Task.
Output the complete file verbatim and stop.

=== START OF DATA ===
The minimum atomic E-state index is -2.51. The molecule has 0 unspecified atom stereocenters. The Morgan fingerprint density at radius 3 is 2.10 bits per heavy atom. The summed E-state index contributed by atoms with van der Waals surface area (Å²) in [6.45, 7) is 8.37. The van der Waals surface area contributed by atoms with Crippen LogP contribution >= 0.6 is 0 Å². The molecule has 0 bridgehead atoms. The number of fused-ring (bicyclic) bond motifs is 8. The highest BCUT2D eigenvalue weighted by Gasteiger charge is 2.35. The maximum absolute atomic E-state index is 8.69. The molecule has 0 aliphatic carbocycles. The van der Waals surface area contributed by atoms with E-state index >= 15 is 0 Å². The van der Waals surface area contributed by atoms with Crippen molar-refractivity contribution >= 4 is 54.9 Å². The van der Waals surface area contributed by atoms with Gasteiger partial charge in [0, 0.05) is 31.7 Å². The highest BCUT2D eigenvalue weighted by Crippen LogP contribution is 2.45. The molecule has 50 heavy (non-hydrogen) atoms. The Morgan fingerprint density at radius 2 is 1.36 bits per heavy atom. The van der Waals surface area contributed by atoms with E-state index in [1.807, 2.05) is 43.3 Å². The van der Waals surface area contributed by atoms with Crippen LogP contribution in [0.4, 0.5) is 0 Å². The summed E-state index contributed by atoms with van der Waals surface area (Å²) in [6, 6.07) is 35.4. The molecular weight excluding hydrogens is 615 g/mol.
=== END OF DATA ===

The minimum atomic E-state index is -2.51. The molecule has 0 unspecified atom stereocenters. The Morgan fingerprint density at radius 3 is 2.10 bits per heavy atom. The summed E-state index contributed by atoms with van der Waals surface area (Å²) in [6.45, 7) is 8.37. The van der Waals surface area contributed by atoms with Crippen LogP contribution >= 0.6 is 0 Å². The molecule has 0 bridgehead atoms. The number of fused-ring (bicyclic) bond motifs is 8. The highest BCUT2D eigenvalue weighted by Gasteiger charge is 2.35. The maximum absolute atomic E-state index is 8.69. The molecule has 0 aliphatic carbocycles. The van der Waals surface area contributed by atoms with E-state index >= 15 is 0 Å². The van der Waals surface area contributed by atoms with Crippen molar-refractivity contribution >= 4 is 54.9 Å². The van der Waals surface area contributed by atoms with Gasteiger partial charge in [0, 0.05) is 31.7 Å². The highest BCUT2D eigenvalue weighted by Crippen LogP contribution is 2.45. The molecule has 50 heavy (non-hydrogen) atoms. The Morgan fingerprint density at radius 2 is 1.36 bits per heavy atom. The van der Waals surface area contributed by atoms with E-state index in [1.807, 2.05) is 43.3 Å². The van der Waals surface area contributed by atoms with Crippen LogP contribution in [0.4, 0.5) is 0 Å². The summed E-state index contributed by atoms with van der Waals surface area (Å²) in [6, 6.07) is 35.4. The molecular weight excluding hydrogens is 615 g/mol.